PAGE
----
Altium , the Sydney-based EDA vendor, is sponsoring a “picosatellite” mission conducted by the University of Toronto’s Institute for Aerospace Studies (UTIAS). Known as Canadian Advanced Nanospace eXperiments (CanX), the program is an initiative in which students build, test, launch, and operate real picosatellites (satellites with a mass of less than 1kg) in order to evaluate miniaturised technologies in the harsh environment of space. The program, the first of its kind in Canada, will launch its first mission in early 2003.
Students will be using Altium’s Protel board-level design software to design custom computer boards for the picosatellites and Altium’s Tasking embedded software development tools to program the computer boards so that they can perform various tasks in space – such as helping to take pictures and controlling the orientation of the satellites.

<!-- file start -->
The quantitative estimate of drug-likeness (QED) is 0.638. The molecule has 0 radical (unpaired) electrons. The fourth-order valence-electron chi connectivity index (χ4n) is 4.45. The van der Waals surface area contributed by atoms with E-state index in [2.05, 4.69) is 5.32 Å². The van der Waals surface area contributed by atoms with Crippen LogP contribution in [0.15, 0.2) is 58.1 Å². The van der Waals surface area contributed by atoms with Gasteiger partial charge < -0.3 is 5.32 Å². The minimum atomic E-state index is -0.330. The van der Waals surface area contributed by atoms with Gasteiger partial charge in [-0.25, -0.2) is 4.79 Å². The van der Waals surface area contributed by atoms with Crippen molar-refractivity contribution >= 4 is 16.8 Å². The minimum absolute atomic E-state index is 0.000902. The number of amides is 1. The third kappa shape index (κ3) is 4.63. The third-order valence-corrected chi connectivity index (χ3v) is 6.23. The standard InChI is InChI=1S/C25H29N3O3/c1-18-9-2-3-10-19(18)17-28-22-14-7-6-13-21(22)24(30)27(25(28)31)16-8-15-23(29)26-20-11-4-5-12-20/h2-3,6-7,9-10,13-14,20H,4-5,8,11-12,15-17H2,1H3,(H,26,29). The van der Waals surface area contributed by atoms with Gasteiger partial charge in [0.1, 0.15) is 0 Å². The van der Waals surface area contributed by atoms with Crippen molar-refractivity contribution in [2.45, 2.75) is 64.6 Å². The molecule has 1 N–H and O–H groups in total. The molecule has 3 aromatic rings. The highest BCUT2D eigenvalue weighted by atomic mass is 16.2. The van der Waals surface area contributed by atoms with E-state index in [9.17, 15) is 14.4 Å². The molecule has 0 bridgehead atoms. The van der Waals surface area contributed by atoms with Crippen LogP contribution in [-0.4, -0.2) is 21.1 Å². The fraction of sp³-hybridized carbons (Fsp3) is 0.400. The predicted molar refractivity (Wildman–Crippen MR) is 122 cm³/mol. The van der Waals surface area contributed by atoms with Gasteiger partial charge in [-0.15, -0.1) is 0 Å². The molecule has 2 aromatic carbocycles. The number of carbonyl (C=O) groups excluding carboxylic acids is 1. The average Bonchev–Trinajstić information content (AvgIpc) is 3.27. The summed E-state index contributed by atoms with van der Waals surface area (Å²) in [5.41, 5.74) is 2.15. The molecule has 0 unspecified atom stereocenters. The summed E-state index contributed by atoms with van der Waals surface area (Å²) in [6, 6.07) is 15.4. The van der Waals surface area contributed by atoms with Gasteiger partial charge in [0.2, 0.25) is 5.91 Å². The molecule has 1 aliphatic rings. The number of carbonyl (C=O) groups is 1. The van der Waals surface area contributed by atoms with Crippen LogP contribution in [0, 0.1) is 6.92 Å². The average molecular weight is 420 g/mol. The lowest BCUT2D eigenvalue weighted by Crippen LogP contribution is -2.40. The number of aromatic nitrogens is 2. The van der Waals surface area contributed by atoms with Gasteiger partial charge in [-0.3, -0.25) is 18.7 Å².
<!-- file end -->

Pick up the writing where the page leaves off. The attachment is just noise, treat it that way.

The students and staff of UTIAS have found the Altium software advantageous in the work so far. “Protel mirrors the thought sequence of the typical board designer,” says Daniel Foisy, a computer engineer at UTIAS. “By providing schematic capture and PCB board design all in one program, along with a powerful synchronisation tool to communicate changes between the two, Protel provides a superior package.”
Dr Robert Zee, manager of the Space Flight Laboratory at UTIAS said he was pleased that Altium was willing to champion innovation. “We approached Altium because we knew their tools were powerful, easy to use, and able to yield high-fidelity professional designs,” he added.
“It is important to encourage programs such as this that provide unique and valuable practical training experience for students,” noted Nick Martin, joint-CEO and founder of Altium. “[Projects like this] lead the way with cutting-edge technologies for industry.”